In a sunny suburb of Los Angeles, California, an invisible menace rages.
A massive natural gas leak is venting 50 tons of natural gas per hour into the atmosphere, making it the largest gas leak ever recorded.
First detected on 23 October, the leak emanates from a gas storage well owned by Southern California Gas (a subsidiary of Sempra Energy) in Aliso Canyon, located in the San Fernando Valley region of Southern California. The company claims the leak will be plugged in late February at the earliest.
While the leak itself cannot be seen (natural gas is invisible to the naked eye), the effects can; bleeding gums and noses, headaches and empty schools.
The disaster has forced thousands of residents of the Porter Ranch neighborhood in Los Angeles away from their homes and forced California Governor Jerry Brown to declare a state of emergency.
The leak is mostly methane gas, the primary component of natural gas. Methane is an explosive greenhouse gas that can displace oxygen and cause asphyxiation. While methane itself is non-toxic, the potent cancer-causing toxin benzene and noxious chemical hydrogen sulfide have also been detected in the Porter Ranch area. A chemical called mercaptan — added to make gas leaks detectable by smell — has made the area reek of rotten eggs.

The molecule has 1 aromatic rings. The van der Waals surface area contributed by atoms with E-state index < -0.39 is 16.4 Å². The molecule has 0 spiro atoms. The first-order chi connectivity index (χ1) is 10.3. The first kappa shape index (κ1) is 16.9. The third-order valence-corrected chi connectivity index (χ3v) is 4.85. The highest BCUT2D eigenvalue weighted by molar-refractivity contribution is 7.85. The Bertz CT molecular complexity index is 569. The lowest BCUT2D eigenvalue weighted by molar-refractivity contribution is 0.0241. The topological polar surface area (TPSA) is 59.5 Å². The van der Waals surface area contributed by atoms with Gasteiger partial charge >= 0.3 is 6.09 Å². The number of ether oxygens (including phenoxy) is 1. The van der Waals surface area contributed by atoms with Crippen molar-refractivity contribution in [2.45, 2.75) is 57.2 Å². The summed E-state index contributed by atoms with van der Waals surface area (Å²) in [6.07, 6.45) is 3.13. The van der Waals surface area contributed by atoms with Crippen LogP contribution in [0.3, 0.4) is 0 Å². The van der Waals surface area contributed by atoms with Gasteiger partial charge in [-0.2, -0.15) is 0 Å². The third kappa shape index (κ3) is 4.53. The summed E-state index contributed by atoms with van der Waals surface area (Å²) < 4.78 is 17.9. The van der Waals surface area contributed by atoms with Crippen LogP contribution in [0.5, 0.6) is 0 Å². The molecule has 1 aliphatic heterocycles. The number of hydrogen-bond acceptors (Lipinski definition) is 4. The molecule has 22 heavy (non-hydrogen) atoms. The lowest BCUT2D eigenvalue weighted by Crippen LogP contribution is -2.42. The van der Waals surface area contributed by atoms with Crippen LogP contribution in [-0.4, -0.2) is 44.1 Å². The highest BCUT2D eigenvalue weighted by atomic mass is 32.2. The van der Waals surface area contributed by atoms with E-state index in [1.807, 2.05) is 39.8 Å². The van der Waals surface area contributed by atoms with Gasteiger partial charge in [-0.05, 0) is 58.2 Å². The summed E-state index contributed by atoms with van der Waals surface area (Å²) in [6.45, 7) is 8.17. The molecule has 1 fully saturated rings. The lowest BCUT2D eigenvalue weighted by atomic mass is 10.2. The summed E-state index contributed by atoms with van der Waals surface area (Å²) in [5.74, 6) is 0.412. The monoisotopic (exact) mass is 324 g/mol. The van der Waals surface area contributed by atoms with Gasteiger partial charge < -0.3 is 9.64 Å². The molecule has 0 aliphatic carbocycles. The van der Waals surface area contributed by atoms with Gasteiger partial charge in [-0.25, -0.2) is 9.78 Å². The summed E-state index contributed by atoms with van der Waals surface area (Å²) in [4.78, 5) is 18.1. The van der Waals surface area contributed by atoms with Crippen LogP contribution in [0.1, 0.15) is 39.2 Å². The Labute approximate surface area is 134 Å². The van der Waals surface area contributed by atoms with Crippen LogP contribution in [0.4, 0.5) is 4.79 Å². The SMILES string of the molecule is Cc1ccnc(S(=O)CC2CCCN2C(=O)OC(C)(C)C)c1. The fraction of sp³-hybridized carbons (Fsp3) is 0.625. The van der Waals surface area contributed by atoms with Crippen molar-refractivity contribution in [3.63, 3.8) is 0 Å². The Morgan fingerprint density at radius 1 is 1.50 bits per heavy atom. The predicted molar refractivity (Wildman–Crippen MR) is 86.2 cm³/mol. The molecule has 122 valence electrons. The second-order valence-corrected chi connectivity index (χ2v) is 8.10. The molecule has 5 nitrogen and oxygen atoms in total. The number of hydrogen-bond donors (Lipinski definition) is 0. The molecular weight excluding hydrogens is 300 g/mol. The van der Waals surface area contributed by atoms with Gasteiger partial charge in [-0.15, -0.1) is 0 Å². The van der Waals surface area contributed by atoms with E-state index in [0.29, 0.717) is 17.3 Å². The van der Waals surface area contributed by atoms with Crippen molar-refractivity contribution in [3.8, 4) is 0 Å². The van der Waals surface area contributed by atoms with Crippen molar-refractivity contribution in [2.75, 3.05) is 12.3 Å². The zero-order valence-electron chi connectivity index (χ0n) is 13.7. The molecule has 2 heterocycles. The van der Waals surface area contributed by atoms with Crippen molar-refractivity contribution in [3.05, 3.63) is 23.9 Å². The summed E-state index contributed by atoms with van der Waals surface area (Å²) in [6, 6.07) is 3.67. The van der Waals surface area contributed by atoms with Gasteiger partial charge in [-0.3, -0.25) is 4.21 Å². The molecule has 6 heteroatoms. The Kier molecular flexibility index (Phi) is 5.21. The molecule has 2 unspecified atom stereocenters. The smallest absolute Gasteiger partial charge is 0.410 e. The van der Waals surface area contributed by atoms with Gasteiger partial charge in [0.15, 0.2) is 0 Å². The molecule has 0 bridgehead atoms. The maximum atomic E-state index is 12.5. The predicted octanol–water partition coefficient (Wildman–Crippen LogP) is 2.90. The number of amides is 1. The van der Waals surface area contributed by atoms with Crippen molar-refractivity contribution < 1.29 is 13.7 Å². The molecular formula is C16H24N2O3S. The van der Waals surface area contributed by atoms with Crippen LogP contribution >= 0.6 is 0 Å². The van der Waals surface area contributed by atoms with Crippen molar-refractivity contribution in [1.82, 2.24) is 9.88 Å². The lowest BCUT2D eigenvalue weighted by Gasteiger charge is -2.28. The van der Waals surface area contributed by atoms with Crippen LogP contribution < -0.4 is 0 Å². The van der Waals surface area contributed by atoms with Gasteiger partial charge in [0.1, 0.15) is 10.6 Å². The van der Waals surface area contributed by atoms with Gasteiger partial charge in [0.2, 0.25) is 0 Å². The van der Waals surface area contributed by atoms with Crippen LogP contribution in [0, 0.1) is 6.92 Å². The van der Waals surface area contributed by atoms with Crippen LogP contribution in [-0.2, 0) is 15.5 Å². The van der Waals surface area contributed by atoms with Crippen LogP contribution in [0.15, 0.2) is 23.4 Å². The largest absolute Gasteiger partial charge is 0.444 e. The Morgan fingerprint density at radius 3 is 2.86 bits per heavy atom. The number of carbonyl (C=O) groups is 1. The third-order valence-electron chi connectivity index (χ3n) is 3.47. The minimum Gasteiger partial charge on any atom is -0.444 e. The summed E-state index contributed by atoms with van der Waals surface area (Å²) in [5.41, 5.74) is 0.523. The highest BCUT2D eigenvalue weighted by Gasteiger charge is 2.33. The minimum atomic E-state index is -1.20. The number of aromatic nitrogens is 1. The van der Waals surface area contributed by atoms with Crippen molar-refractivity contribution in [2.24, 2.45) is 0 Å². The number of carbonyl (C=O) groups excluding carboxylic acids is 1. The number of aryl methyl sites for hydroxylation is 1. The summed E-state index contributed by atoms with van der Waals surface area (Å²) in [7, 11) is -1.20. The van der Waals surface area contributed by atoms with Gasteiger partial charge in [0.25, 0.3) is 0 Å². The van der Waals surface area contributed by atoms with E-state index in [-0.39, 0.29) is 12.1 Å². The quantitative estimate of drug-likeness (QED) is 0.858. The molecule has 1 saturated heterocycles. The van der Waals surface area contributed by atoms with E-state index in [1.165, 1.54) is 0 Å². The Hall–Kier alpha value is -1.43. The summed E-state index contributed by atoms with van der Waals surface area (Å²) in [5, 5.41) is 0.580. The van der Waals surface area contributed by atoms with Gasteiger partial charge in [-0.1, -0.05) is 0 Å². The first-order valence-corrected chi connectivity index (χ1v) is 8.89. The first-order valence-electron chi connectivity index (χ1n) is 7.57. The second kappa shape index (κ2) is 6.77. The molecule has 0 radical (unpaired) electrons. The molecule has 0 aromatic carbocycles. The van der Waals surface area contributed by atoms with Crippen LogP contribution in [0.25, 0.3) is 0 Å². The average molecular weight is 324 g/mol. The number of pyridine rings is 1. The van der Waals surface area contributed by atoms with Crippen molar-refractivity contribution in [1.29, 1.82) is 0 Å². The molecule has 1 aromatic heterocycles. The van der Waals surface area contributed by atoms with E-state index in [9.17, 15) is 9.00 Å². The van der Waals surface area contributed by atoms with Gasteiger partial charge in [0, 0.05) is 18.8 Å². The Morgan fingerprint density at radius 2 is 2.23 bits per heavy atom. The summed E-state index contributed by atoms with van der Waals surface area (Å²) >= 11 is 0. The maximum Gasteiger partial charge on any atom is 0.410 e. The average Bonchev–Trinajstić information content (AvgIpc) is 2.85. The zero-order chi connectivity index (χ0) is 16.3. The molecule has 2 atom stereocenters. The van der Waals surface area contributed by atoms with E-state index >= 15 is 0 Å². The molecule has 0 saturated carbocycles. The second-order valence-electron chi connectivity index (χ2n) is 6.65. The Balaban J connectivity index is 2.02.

What it means for the climate
Locals suffering the immediate effects of this disaster are not the only casualties. Make no mistake, this leak has a major impact on our global climate.
Methane is 84 times as powerful than carbon dioxide at disrupting the climate over a 20-year period. This leak is already the biggest single source of climate pollution in the state of California, equal to the exhaust of 7 million cars every day.
This disaster highlights the dangers of relying on fossil fuels like natural gas. While the fossil fuel industry portrays gas as an environmentally responsible alternative, this leak is a stark reminder that it’s time to keep climate pollutants like methane in the ground and switch to safe energy sources like wind and solar.
Until we do, these are the consequences of our choices:
Jesse Coleman is a researcher with the Investigations Team at Greenpeace USA.
This blog was originally posted by Greenpeace USA.